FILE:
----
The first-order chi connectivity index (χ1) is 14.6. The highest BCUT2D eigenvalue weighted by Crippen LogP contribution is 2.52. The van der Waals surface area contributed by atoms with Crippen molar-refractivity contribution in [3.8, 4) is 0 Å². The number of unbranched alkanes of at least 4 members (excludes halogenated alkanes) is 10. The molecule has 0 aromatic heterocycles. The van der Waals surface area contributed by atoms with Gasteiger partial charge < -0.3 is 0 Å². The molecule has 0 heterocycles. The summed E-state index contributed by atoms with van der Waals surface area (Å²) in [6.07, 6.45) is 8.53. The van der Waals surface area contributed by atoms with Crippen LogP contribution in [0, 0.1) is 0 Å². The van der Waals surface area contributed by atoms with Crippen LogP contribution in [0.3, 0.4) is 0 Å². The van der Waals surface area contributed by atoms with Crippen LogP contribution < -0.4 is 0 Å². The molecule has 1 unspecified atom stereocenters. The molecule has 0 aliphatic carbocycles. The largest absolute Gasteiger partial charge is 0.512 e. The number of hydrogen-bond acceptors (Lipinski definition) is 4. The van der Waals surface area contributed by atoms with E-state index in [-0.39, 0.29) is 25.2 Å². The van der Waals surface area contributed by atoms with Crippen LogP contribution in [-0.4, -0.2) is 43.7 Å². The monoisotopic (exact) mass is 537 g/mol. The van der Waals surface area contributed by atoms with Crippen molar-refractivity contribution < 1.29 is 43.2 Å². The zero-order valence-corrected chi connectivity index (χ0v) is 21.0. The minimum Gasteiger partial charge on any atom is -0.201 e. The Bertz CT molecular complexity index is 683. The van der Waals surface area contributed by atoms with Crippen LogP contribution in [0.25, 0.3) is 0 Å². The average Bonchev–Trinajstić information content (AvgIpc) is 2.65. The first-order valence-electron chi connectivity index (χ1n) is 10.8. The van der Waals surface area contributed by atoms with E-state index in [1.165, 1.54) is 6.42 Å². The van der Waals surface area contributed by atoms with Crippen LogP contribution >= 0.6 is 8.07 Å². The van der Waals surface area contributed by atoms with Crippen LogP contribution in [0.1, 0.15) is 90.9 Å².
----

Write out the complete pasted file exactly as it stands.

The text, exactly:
The first-order chi connectivity index (χ1) is 14.6. The highest BCUT2D eigenvalue weighted by Crippen LogP contribution is 2.52. The van der Waals surface area contributed by atoms with Crippen molar-refractivity contribution in [3.8, 4) is 0 Å². The number of unbranched alkanes of at least 4 members (excludes halogenated alkanes) is 10. The molecule has 0 aromatic heterocycles. The van der Waals surface area contributed by atoms with Gasteiger partial charge < -0.3 is 0 Å². The molecule has 0 heterocycles. The summed E-state index contributed by atoms with van der Waals surface area (Å²) in [6.07, 6.45) is 8.53. The van der Waals surface area contributed by atoms with Crippen LogP contribution in [0, 0.1) is 0 Å². The van der Waals surface area contributed by atoms with Crippen LogP contribution in [0.3, 0.4) is 0 Å². The van der Waals surface area contributed by atoms with Crippen LogP contribution < -0.4 is 0 Å². The molecule has 1 unspecified atom stereocenters. The molecule has 0 aliphatic carbocycles. The largest absolute Gasteiger partial charge is 0.512 e. The number of hydrogen-bond acceptors (Lipinski definition) is 4. The van der Waals surface area contributed by atoms with E-state index in [-0.39, 0.29) is 25.2 Å². The van der Waals surface area contributed by atoms with Crippen LogP contribution in [-0.4, -0.2) is 43.7 Å². The monoisotopic (exact) mass is 537 g/mol. The van der Waals surface area contributed by atoms with Crippen molar-refractivity contribution < 1.29 is 43.2 Å². The zero-order valence-corrected chi connectivity index (χ0v) is 21.0. The minimum Gasteiger partial charge on any atom is -0.201 e. The Bertz CT molecular complexity index is 683. The van der Waals surface area contributed by atoms with Crippen LogP contribution in [0.25, 0.3) is 0 Å². The average Bonchev–Trinajstić information content (AvgIpc) is 2.65. The first-order valence-electron chi connectivity index (χ1n) is 10.8. The van der Waals surface area contributed by atoms with E-state index in [1.165, 1.54) is 6.42 Å². The van der Waals surface area contributed by atoms with Crippen LogP contribution >= 0.6 is 8.07 Å². The van der Waals surface area contributed by atoms with Crippen LogP contribution in [0.1, 0.15) is 90.9 Å².